The smartest CCI puppy?

The smartest CCI puppy?

This is the hose bib on our patio:

The silvery part that sticks out on the upper left is a dog faucet. When we first acquired one, many years ago, for Tootsie, our chocolate lab, we thought it was an awesome invention. It freed us from having always to maintain a supply of fresh drinking water in a clean water bowl. Tootsie drank from it readily, as did Pearl. But most of our CCI puppies have spurned it. Until now.
I realized recently that Dionne has taught herself to drink from it. She’ll help herself when the water bowl is temporarily inaccessible, or the water level is low. 
Her favorite place to drink is still from the bowl, preferably with Tucker, whom she blithely bashes aside to make room for herself. Gentle soul that he is, Tucker tolerates this. Usually Dionne’s tail wags when she drinks, which I find ceaselessly charming. 

But I think being able to drink from the dog faucet whenever that suits her is a clear sign of superior intelligence.

Milestones I missed

Milestones I missed

I forgot to note last week that Dionne is now seven months old (May 6).

I spend so much time writing about her imperfections because they grab our attention and demand corrective action (and remind us of our own failings). But I should spend more time mentioning the things about her that are extraordinarily good. Such as:

— She’s the best puppy we’ve ever had when it comes to “hurrying.” She’ll pee any time, on any surface, whenever we request it.

— She walks on a leash better than any other pup we’ve had. She’s not flawless, but by and large she forges ahead less and pays more attention to us (certainly when we have a treat in hand).

— She’s awesome about staying. Held for six full minutes last week in puppy class without breaking.

— She’s relaxed during grooming — much better than Tucker — even when Steve sands her nails with the little Dremel.

— When we ask her to “Dress” (putting on her halter and cape), she seems more eager to suit up and go than any of her predecessors (some of whom slunk away.)  

She weighs 49 pounds now and still looks like a puppy. In another month or two, she’ll look like a dog. But she still regularly assumes goofy puppy postures, like this one on the stairs yesterday afternoon.

And an even bigger milestone I forgot to note is that in less than a year, she’ll turn in to the Oceanside center for her advanced graduation. (May 1, 2014 is the scheduled date.)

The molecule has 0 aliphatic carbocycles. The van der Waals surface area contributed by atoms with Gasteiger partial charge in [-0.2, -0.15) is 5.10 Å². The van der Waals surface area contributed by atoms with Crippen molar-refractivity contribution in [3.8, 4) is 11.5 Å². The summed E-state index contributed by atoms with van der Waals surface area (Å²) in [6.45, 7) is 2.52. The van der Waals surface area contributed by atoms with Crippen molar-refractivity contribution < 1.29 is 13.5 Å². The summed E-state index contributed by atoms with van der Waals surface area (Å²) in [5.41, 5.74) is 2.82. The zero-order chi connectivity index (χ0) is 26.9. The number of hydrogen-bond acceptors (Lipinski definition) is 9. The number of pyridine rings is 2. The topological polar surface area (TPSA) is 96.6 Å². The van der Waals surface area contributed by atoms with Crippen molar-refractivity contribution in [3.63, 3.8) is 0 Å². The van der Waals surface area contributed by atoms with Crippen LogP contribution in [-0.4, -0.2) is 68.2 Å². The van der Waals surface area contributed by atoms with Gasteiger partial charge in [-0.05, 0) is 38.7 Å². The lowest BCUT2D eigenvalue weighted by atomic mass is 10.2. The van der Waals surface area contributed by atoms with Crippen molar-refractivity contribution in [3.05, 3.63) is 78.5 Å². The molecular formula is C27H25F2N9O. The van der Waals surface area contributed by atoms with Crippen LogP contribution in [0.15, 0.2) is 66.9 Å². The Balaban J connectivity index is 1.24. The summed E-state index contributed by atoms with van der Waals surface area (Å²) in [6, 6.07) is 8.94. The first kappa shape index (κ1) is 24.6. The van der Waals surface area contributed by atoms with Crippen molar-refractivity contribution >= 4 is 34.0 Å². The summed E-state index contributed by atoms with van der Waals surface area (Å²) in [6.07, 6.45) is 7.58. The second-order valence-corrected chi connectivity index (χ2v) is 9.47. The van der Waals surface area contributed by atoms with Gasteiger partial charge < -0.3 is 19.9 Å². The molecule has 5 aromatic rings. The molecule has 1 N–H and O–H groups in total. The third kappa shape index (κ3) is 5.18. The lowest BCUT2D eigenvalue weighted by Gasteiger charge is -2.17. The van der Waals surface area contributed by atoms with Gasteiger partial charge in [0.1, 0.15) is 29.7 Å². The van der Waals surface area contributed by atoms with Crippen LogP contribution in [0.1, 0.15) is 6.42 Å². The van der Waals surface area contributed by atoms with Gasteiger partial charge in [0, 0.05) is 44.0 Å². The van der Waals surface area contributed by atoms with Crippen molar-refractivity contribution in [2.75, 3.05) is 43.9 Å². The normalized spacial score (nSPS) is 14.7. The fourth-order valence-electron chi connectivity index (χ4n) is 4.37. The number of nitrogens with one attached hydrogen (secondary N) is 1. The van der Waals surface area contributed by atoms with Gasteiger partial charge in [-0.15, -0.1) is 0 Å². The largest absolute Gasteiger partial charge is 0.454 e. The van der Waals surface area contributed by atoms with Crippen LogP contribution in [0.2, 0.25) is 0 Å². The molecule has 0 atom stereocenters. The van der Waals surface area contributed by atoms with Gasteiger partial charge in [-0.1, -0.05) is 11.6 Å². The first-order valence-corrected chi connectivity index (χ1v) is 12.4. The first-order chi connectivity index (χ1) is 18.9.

It seems like an eternity. Surely between now and then she’ll turn into a full-fledged superstar.

Is she being coy, or what?

Is she being coy, or what?

Puppies tend to be alike in many ways. They have their catalog of what Steve calls Stupid Puppy Tricks (not referring to the kind that draw applause.) But some behaviors are more rare. Here’s the thing Dionne does that’s different from any other dog I’ve ever lived with:

She doesn’t spring to her feet and follow me, tailing wagging, when I move from one room to another.

Instead she just sits there, or worse, sometimes lies there, watching me depart. “Come along, Dionne!” I chirp. “Let’s go!!!” She watches. But she usually doesn’t move. This drives me crazy.

“Come on, Dionne.” But there’s no response. 

Still none…

Still none.

Is she waiting for me to disappear so she can get into things that are taboo when I’m present (marauding my desk, raiding shoes from our bedroom closets)? Is she tired? (“Why follow Her downstairs? She’ll just return a little later. A girl has to preserve her energy.”) Is this some weird canine extension of Keep Away (that terrible game that’s Dionne’s favorite thing in the world?) I have no idea.

For a while, I responded by marching back to her, grabbing her collar (assuming that she didn’t run away), and dragging her with me. But recently we’ve been thinking it’s better to entice her with a tiny treat. That invariably works.

Still, I’ve been very worried. This behavior seems like a dreadful response from a would-be service dog (“Pull your wheelchair? Meh. Maybe later.”) I was greatly reassured, therefore, when I mentioned it to our puppy mentor, LeAnn, last week at the canine cocktail party, and she said some of her pups had done the same thing. I didn’t grill her, but it sounded like they got over it.

Here’s hoping.

Good dogs don’t eat blueberries (not if they know what’s healthy for them)

Good dogs don’t eat blueberries (not if they know what’s healthy for them)

I’ve started allowing Dionne brief interludes of freedom in the back yard. I’m talking like… five minutes here. Eight minutes there. Once or twice a day. I know she often rockets down to the lower yard to search for Tucker poop (which I make every effort to clean up the instant it’s deposited) or to dig holes or chew up twigs. But — recently — none of these activities has made her throw up. My new theory is that as long as she doesn’t throw up, we ought to let her eat mulch. My hope is she’ll learn that indiscriminate consumption of hardened cellulose isn’t all that interesting and she’ll move on to more edifying activities: e.g. lying at our feet, gazing at us adoringly.